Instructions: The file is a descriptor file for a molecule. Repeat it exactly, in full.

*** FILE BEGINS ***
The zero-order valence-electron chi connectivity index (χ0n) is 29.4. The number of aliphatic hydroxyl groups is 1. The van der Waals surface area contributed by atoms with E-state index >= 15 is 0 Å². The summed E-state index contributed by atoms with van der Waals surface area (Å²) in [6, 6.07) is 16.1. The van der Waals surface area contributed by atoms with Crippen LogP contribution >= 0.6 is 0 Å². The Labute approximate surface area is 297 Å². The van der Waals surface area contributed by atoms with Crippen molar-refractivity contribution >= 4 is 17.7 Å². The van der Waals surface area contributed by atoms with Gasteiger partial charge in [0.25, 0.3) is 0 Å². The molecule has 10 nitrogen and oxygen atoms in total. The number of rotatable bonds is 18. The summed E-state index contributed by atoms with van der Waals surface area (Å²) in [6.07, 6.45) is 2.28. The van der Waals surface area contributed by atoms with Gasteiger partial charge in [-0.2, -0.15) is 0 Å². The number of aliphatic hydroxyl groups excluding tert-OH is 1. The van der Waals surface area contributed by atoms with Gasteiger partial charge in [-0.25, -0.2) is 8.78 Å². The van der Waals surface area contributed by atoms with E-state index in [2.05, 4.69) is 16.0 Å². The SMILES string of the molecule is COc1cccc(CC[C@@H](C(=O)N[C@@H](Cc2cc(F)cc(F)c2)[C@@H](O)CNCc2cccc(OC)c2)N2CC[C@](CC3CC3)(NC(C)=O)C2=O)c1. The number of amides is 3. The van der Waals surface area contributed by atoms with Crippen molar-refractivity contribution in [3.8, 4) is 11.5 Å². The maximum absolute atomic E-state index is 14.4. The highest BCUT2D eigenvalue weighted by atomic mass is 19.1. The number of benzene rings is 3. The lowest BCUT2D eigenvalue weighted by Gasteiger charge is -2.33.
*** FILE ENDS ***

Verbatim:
The zero-order valence-electron chi connectivity index (χ0n) is 29.4. The number of aliphatic hydroxyl groups is 1. The van der Waals surface area contributed by atoms with E-state index >= 15 is 0 Å². The summed E-state index contributed by atoms with van der Waals surface area (Å²) in [6, 6.07) is 16.1. The van der Waals surface area contributed by atoms with Crippen LogP contribution >= 0.6 is 0 Å². The Labute approximate surface area is 297 Å². The van der Waals surface area contributed by atoms with Crippen molar-refractivity contribution >= 4 is 17.7 Å². The van der Waals surface area contributed by atoms with Gasteiger partial charge in [0.25, 0.3) is 0 Å². The molecule has 10 nitrogen and oxygen atoms in total. The number of rotatable bonds is 18. The summed E-state index contributed by atoms with van der Waals surface area (Å²) in [6.07, 6.45) is 2.28. The van der Waals surface area contributed by atoms with Gasteiger partial charge in [-0.2, -0.15) is 0 Å². The number of aliphatic hydroxyl groups excluding tert-OH is 1. The van der Waals surface area contributed by atoms with Gasteiger partial charge in [-0.25, -0.2) is 8.78 Å². The van der Waals surface area contributed by atoms with E-state index in [2.05, 4.69) is 16.0 Å². The SMILES string of the molecule is COc1cccc(CC[C@@H](C(=O)N[C@@H](Cc2cc(F)cc(F)c2)[C@@H](O)CNCc2cccc(OC)c2)N2CC[C@](CC3CC3)(NC(C)=O)C2=O)c1. The number of amides is 3. The van der Waals surface area contributed by atoms with Crippen molar-refractivity contribution in [3.8, 4) is 11.5 Å². The maximum absolute atomic E-state index is 14.4. The highest BCUT2D eigenvalue weighted by atomic mass is 19.1. The number of benzene rings is 3. The lowest BCUT2D eigenvalue weighted by Gasteiger charge is -2.33.